None of the homes had fences in the suburban Baltimore neighborhood where I grew up. The kids ran freely from yard to the next.
The C’s were a family around the corner, 3 boys, the middle Adam was a year younger than me. I spent a lot of time at playing at their house. They seemed to have a bit more money, nicer cars, bigger toys than other families; Mr C was a lawyer? ad executive? (a Mad Men type guy I imagine). The C’s were the only family I knew with a full time maid– Emily was a black woman with a big laugh; she looked like she walked off of a bottle of Aunt Jemima’s syrup. At the same time Mr C took us fishing, and had concrete poured for a backyard basketball court that all the neighborhood could use.
One summer night when I was maybe 8? 9? 10? The C’s threw one of those big fancy outdoor parties. Tables, lights, music, clinking glasses. My parents, along with other neighbors, where invited.
Us kids were not invited. I think we were told to stay inside, to not gawk at the party. But the C kids were allowed to be at the adult party.
My curiosity peaked. I did not want to be at something where I was not invited, but at the same time, it was unlike anything I had seen. I wanted to peek. So I sauntered down to the end of our yard (where if I went farther I would be in the C’s yard) pretending I was doing something like looking at our plants.
I stood there, trying to watch, and not watch the loud party.
And then a voice busted out. A kids voice. It was Adam. He was seated next to my Mom.
Mrs. Levine, Alan’s watching!
My childhood memory will yield more holes than material as a metaphor. It comes up when I think of the biggest party on the Internet, a place where there are technically no fences, a party I would like to be at and not. At the same time. Curiosity and revulsion.
Of course, this party is one you know– it’s called “Facebook.”
My aversion to Facebook is a common topic here. Catfishing is not at all at the root. I have this bad feeling about it, like a foul smell when you open the refrigerator. Maybe it’s the obscene amount of profit they make. By selling your data to advertisers. By selling your data to advertisers. By selling your data to advertisers.
They smile and at the same time perform psychological experiments on you. The laud themselves as part of the open web. And if the creepy way they recommended friend among patients of the same psychiatrist does not give you chills, I don’t know what will shake you.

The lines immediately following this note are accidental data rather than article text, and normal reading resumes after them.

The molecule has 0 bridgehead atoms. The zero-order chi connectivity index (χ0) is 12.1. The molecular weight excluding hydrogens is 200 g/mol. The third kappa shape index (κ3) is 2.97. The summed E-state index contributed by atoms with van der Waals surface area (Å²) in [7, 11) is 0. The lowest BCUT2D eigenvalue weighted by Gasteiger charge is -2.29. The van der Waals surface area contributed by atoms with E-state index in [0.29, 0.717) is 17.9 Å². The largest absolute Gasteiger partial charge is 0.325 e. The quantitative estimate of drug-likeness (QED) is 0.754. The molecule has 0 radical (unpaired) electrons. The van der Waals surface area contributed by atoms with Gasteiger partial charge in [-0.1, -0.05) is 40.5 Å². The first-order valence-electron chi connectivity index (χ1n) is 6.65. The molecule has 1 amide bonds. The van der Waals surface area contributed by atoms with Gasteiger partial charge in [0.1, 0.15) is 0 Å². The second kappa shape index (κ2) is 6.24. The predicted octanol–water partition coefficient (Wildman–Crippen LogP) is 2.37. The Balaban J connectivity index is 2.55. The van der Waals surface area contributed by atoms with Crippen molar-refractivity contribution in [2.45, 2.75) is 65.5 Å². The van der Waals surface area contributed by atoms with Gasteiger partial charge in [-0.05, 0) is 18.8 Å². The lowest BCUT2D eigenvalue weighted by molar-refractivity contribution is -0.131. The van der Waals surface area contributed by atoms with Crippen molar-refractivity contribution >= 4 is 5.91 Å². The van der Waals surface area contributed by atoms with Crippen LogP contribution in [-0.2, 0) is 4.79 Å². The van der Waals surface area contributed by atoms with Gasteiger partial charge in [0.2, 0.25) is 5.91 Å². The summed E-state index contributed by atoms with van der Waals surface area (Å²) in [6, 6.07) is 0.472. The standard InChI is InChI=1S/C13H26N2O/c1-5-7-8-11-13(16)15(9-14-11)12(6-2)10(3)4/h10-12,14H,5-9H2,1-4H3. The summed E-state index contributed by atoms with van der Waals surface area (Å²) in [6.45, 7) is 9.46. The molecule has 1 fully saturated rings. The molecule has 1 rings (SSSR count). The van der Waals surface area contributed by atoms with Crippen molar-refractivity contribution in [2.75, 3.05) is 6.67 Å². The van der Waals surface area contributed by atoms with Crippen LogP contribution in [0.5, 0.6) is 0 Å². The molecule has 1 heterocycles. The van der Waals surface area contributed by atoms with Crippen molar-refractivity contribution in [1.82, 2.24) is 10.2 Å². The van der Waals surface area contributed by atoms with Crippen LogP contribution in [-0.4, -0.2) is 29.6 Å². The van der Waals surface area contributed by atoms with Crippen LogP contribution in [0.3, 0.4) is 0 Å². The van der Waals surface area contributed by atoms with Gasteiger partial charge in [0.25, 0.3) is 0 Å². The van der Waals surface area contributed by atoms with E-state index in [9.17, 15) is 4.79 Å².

But if I keep an account, I must be hypocritical, right? I stuck a fork in it once, but have had a few projects, some client web sites where I need access. And they way it is now, you cannot even look at “public” pages without logging in.
So I have a minimal profile. I’ve not told them my favorite movies, music, etc, nor mentioned where I worked. I do not click any reaction buttons. I don’t tell them advertisers I am not interested in (that’s data, folks). I do not stay logged in. I want to be the least valuable source of data.
I look in maybe once a week. Because you cannot understand a place without peeking at the party. That’s what I tell myself. I am an observer.
It’s quite a party. I see many friends, colleagues bantering back and forth. It’s the kind of stuff I would normally jump into online. A place to be funny, give comments. I see people who no longer blog writing there. I see posts from people I know get hundreds of likes. From people I know. Do I see it all? No.
But there’s a vibe there that is just– too happy. Too upbeat. Too much affirmation and cheer. All positive, cute reactions. Kind of like a Stepford get together. And our rationale for being at the party is the worse excuse you could every give your Mom for doing something.
Yet I get it. Or likely not. Many places on the internet are ugly. Worse, unsafe. Dangerous. A good friend told me that she spends more time in Facebook because she has found more people she aligns with, less abuse.